Tuesday, March 21, 2006

Reading impairs your judgement

Published statements seem to skew the way you interpret your own results. While this seems intuitive the end result is more insiduous. Instead of independent scientific investigations we have a collective "stream of conciousness", which exacerbates the extreems. In other words if we all build on an inital wrong hypothesis we may interpret all our collective results wrongly for a very long time... This doesn't bode well for the idea of wikiscience, "Experiments involving thousands of investigators collaborating on a "paper" will commonplace. The paper is ongoing, and never finished. It becomes a trail of edits and experiments posted in real time — an ever evolving document. "


Bayman said...

On the contary, I think "wikiscience", or the idea of having a more interactive, open publishing environment will help science move forward more rapidly. While holding on to incorrect or more appropriately, incompete, theories or paradigms can slow the pace of science, we cannnot be free of them until better ones are presented to take their place. Thus the more open a network we have for sharing scientific findings, the easier it will be for alternative paradigms to be presented and explored. Of course, by natural selection, only the paradigms that best fit with reality will survive to be integrated into the scientific "stream of consciousness". You could say that wikiscience would increase the reproduction rate of scientific ideas, thus increasing their natural diversity and therefore increasing rate of evolution of science. Of course, selective pressures must remain severe to eliminate the crap.

Anonymous Coward said...

I like the "negative results will have a positive value". Makes me feel better about my stuff... Also at some point they suggest zero-author paper generated by computers. It's already hard to keep up with the litterature, what happens if nobody reads it? Is it still knowledge? Can you hear the tree falling in the forest. To address your point, the problem with consensus-building is that you reduce idea variability and have less chance to find better ones. It's like going full steam but after only one idea at a time. Just think how hard it is to publish stuff that contradicts dogma. Now what if there was only one BIG paper?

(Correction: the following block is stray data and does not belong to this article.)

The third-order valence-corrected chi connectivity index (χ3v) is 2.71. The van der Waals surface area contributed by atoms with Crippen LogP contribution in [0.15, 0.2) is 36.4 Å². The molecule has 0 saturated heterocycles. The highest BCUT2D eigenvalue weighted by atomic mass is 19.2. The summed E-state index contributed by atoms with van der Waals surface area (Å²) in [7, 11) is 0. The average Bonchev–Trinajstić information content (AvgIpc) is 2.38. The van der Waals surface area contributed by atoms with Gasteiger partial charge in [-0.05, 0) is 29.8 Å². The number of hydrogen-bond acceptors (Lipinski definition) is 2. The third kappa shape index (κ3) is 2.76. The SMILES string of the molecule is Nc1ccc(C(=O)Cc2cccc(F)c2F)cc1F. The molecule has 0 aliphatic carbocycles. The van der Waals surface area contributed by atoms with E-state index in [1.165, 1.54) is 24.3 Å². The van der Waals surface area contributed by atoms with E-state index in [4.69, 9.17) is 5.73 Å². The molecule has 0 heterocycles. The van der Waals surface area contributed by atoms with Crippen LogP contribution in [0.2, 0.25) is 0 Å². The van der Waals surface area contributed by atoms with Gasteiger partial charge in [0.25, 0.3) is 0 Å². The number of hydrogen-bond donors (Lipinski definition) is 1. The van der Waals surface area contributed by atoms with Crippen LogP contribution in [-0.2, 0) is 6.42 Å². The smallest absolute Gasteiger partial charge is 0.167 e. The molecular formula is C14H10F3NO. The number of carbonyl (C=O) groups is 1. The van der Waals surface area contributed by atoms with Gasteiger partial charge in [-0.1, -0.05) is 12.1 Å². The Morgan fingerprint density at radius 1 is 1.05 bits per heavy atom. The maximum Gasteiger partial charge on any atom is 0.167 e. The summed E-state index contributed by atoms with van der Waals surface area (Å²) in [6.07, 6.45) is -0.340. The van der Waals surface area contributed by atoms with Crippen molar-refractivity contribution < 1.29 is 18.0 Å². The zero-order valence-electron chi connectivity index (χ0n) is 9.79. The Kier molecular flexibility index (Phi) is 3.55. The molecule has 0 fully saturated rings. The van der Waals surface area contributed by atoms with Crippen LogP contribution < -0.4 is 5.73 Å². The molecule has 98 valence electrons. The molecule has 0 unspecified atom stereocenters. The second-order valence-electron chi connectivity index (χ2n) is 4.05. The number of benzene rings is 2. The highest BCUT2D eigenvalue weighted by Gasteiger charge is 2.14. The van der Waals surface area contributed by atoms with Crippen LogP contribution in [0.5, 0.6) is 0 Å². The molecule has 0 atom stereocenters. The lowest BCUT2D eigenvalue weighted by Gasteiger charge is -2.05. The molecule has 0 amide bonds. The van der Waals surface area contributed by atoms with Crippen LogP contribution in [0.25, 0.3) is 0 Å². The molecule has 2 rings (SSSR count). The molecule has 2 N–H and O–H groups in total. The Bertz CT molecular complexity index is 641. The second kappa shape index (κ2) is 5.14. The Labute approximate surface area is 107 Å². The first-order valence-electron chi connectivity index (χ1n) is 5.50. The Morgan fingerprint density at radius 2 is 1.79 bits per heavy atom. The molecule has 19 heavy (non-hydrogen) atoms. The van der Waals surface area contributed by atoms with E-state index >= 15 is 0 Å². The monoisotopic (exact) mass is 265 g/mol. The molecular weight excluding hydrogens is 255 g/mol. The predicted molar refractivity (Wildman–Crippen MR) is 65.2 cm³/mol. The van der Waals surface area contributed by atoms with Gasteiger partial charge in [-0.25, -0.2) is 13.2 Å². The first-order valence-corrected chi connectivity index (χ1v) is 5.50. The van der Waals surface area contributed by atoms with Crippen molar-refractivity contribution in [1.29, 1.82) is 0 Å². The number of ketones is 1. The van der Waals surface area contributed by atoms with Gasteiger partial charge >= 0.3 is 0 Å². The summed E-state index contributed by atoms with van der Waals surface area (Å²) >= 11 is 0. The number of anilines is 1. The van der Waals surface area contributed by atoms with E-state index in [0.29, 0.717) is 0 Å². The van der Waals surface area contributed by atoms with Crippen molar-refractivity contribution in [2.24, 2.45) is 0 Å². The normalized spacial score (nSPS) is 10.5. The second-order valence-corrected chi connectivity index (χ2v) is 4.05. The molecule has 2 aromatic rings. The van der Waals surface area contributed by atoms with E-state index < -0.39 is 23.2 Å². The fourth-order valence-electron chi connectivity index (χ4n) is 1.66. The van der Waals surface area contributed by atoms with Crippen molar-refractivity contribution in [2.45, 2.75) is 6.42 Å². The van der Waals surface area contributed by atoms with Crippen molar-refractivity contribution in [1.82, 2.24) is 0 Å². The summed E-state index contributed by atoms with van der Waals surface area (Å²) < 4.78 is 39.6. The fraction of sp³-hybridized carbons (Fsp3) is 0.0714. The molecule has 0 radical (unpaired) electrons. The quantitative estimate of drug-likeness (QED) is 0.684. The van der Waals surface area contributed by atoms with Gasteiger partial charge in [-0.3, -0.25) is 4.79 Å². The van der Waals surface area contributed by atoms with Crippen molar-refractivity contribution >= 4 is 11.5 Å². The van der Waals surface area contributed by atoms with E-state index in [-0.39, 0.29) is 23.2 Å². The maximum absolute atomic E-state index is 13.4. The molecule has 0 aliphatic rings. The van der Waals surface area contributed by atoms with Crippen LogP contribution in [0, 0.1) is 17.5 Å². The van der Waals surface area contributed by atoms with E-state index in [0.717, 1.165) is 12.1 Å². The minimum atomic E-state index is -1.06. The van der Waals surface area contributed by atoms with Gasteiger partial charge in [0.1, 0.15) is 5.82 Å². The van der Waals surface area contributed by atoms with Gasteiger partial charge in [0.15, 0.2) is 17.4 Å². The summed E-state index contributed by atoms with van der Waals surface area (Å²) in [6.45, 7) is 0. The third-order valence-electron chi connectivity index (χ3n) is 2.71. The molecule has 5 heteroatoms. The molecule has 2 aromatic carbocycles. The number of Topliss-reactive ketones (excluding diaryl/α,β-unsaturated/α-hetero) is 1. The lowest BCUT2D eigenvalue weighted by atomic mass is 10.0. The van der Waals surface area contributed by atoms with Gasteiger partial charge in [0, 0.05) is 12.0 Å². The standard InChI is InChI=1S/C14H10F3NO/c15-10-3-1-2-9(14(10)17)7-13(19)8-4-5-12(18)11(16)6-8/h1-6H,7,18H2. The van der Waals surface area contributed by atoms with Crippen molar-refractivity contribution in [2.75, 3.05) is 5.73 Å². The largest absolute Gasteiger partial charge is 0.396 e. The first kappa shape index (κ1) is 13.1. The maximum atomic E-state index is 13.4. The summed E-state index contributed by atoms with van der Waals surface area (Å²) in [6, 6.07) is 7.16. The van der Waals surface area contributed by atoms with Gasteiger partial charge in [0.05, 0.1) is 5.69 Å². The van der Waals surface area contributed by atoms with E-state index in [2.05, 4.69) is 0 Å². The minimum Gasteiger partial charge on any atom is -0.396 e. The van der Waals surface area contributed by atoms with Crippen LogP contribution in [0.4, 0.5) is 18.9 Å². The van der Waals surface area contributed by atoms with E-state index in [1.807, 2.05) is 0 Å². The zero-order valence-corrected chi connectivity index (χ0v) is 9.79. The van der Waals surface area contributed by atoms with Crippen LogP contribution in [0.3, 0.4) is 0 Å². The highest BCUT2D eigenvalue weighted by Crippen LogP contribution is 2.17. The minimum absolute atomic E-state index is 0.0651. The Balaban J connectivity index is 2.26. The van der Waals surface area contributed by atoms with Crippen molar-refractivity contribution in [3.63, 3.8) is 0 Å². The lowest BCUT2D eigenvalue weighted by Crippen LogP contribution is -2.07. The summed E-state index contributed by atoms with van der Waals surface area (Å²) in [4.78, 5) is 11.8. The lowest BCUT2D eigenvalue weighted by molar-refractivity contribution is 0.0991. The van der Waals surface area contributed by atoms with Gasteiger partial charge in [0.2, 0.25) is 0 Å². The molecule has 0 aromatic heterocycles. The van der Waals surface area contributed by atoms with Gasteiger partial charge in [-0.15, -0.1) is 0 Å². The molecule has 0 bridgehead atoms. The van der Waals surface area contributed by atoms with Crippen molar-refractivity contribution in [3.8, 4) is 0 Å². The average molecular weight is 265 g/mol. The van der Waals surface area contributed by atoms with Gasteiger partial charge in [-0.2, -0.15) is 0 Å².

Bayman said...

Intersting... I guess there's a bit of a paradox - even random computer-generated data wouldn't be so bad, as long as you use human critical reasoning to fit things together and eliminate the garbage. Of course relying on human critical reasoning (ie "peer review") then allows consensus building to eventually creep in....Although this system is imperfect by necessity, history has shown that it works, and that over time imperfect theories get better and the wrong ones knocked over, improved paradigms eventually become impossible to ignore when the facts come to light.